"The tighter the fist, the looser the sand." -- The Fleet Foxes
"The more you tighten your grip, Tarkin, the more star systems will slip through your fingers." -- Princess Leia
Modern computing systems are large, complex, distributed systems. When you open up a search engine and start typing, the modern autocomplete feature instantly starts returning results. Have you ever stopped to think about the billions of things that have to happen for that instant transaction to occur?
Your computer has to be turned on and has to be running a modern operating system with a modern web browser. It has to be connected to the internet. Your service provider has to maintain a network of thousands of routers, and many thousands of miles of fiber optic cable. The search engine operator in turn runs thousands of programs across millions of servers to serve up your answer in a matter of milliseconds.
Beneath all of this are layer upon layer of other systems that need to operate effectively to support this service. Electrical generation, billing systems, transportation to get engineers to their desks, healthcare systems to keep those engineers healthy, marketing departments to make sure you know the search engine exists... the entire thing is layer upon layer of interwoven complexity. If you set out to map this all out, you'd never finish. You'd find an infinite set of dependencies, and each layer would open up another layer of infinite complexity beneath it.
For those of us who have chosen supply chain careers, this all feels a little too familiar. Peel back the onion on any topic and you'll find a hundred more buzzwords and areas of focus. Open up the topic of ocean freight, and you'll find pricing, transportation execution, visibility, etc. Open up pricing and you'll find contracts, spot rates, dynamic rates. Open up dynamic rates, and dig deeper into LCL & FCL rates, door-to-door and port-to-port, and on and on and on.
Turn the problem on its side and you'll see a whole different dimension of complexity. Your supply chain operates within the most complex physical and economic ecosystem in the history of human existence. A port strike in Los Angeles means your fruit is rotting at a clogged port in Vancouver. The khamsin blows across Egypt leaving a ship blocking the Suez and you can't get stock on shelves in Brussels. A trader in London makes a risky bet and your vendor in Bangladesh can't buy raw materials on credit.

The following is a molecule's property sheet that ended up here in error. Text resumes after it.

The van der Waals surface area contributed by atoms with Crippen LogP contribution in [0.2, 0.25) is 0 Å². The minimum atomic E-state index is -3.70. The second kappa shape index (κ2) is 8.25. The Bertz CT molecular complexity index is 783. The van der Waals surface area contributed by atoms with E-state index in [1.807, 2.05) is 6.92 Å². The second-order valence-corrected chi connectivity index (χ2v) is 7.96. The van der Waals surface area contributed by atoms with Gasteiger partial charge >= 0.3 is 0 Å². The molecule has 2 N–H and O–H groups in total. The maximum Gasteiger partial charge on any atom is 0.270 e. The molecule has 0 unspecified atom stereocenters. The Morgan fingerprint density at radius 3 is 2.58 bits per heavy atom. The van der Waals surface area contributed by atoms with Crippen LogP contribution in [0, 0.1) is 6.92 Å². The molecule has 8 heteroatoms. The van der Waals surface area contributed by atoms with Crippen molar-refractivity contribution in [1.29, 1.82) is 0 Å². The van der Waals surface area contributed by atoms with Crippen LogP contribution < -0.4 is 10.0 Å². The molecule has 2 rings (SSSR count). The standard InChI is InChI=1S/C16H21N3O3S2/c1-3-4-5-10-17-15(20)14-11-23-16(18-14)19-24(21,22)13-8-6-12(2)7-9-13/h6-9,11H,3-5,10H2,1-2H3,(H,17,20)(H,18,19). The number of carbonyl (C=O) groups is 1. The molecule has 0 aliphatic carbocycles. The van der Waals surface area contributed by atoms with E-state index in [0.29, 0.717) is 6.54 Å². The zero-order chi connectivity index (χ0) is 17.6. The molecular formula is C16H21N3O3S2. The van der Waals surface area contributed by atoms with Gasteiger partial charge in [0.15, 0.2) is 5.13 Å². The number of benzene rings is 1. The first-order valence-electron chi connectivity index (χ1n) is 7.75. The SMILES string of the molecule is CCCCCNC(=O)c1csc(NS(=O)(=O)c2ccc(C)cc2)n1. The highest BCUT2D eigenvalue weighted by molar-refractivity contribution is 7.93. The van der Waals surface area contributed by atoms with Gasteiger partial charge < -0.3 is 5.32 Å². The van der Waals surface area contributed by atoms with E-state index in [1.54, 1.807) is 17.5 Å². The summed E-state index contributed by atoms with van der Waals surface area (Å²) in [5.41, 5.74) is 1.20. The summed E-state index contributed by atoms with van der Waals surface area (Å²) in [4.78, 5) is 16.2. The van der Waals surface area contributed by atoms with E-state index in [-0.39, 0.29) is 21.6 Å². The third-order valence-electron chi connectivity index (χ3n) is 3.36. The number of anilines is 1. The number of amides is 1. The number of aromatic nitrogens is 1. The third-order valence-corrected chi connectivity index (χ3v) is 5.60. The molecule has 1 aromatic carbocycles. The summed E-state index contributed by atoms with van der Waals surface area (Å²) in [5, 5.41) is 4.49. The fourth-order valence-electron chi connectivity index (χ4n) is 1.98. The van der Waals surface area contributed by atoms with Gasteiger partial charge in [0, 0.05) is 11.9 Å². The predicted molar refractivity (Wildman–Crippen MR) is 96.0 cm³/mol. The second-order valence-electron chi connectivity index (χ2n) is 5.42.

"Ok, we get it," you say, "the world is complicated. What can we do about it?"
The answer is "make peace with it."
That peace is really, really hard for us. Many (if not most) of us are here because we're control freaks. We love to take on big, challenging problems and organize them, slice them up, analyze them, and eliminate them. We see our supply chains as big bears, and our job is to wrestle the bear to the ground.
Twenty or thirty years ago that might have worked. The systems were simple enough that you could hold them in your head (at least at the broadest levels). You brought product into one port, sent it to a distribution center and handed it off to a small group of retailers or factories. You stood above it like a chessmaster and could survey the whole board.
Then it got a little bigger. You added a spreadsheet so you could see the whole chessboard at once. Then the spreadsheet broke, and you went to the TMS. It automated some of the moves. Then the TMS wasn't enough. You added the control tower so you could see the 50 chess games of chess you were playing at the same time.
Guess what... we're not playing chess anymore.
We're managing large, constantly shifting organic systems. If we don't change our metaphors, we're going to collapse (or maybe we already have).
My challenge to everyone in the industry is to start thinking about your supply chain like you think of your body. You don't need to understand how every cell works and how they're all interacting to run a marathon. You don’t “control tower” every biochemical reaction in your body. You eat well, train regularly, and deal with injuries as they occur.
Your supply chain is the same. You need to feed it with investment and knowledge, you need to exercise the parts that are most important to you. You need to put it in a safe environment filled with vendors and service providers that you trust. You need to accept that it's full of complex systems and interactions that you can't ever completely understand, and you need to trust that if you feed it properly, train it well, and watch it grow, it will be fine.
Once you accept that you have no more control over your supply chain than you do over your body, you'll be free to step away from the cellular level and really start thinking strategically about the bigger systems at work. That's where the next generation of innovation will come in.